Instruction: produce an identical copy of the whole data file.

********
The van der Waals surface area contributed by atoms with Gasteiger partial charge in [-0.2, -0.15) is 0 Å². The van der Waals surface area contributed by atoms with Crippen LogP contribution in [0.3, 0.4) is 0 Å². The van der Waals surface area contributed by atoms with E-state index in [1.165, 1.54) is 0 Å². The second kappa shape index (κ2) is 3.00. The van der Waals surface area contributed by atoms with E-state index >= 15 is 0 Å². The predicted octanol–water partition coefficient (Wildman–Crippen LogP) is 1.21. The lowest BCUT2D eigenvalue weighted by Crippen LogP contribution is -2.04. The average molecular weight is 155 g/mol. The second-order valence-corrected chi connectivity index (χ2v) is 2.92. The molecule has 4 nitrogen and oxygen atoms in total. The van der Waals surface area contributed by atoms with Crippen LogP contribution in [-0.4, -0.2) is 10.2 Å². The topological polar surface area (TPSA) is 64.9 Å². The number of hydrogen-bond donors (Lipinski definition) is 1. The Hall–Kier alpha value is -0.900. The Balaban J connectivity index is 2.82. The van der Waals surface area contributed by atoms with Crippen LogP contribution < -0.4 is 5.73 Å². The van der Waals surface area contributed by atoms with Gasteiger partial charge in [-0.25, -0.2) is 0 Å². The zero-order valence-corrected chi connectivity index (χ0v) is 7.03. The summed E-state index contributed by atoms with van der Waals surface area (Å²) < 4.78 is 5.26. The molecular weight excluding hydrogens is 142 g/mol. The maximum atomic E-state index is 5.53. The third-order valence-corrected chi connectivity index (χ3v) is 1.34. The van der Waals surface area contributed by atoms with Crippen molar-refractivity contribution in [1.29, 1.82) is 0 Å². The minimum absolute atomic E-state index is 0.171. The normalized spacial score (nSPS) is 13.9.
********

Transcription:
The van der Waals surface area contributed by atoms with Gasteiger partial charge in [-0.2, -0.15) is 0 Å². The van der Waals surface area contributed by atoms with Crippen LogP contribution in [0.3, 0.4) is 0 Å². The van der Waals surface area contributed by atoms with E-state index in [1.165, 1.54) is 0 Å². The second kappa shape index (κ2) is 3.00. The van der Waals surface area contributed by atoms with E-state index >= 15 is 0 Å². The predicted octanol–water partition coefficient (Wildman–Crippen LogP) is 1.21. The lowest BCUT2D eigenvalue weighted by Crippen LogP contribution is -2.04. The average molecular weight is 155 g/mol. The second-order valence-corrected chi connectivity index (χ2v) is 2.92. The molecule has 4 nitrogen and oxygen atoms in total. The van der Waals surface area contributed by atoms with Crippen LogP contribution in [-0.4, -0.2) is 10.2 Å². The topological polar surface area (TPSA) is 64.9 Å². The number of hydrogen-bond donors (Lipinski definition) is 1. The Hall–Kier alpha value is -0.900. The Balaban J connectivity index is 2.82. The van der Waals surface area contributed by atoms with Crippen LogP contribution < -0.4 is 5.73 Å². The van der Waals surface area contributed by atoms with Gasteiger partial charge in [-0.25, -0.2) is 0 Å². The zero-order valence-corrected chi connectivity index (χ0v) is 7.03. The summed E-state index contributed by atoms with van der Waals surface area (Å²) < 4.78 is 5.26. The molecular weight excluding hydrogens is 142 g/mol. The maximum atomic E-state index is 5.53. The third-order valence-corrected chi connectivity index (χ3v) is 1.34. The van der Waals surface area contributed by atoms with Crippen molar-refractivity contribution in [1.29, 1.82) is 0 Å². The minimum absolute atomic E-state index is 0.171. The normalized spacial score (nSPS) is 13.9.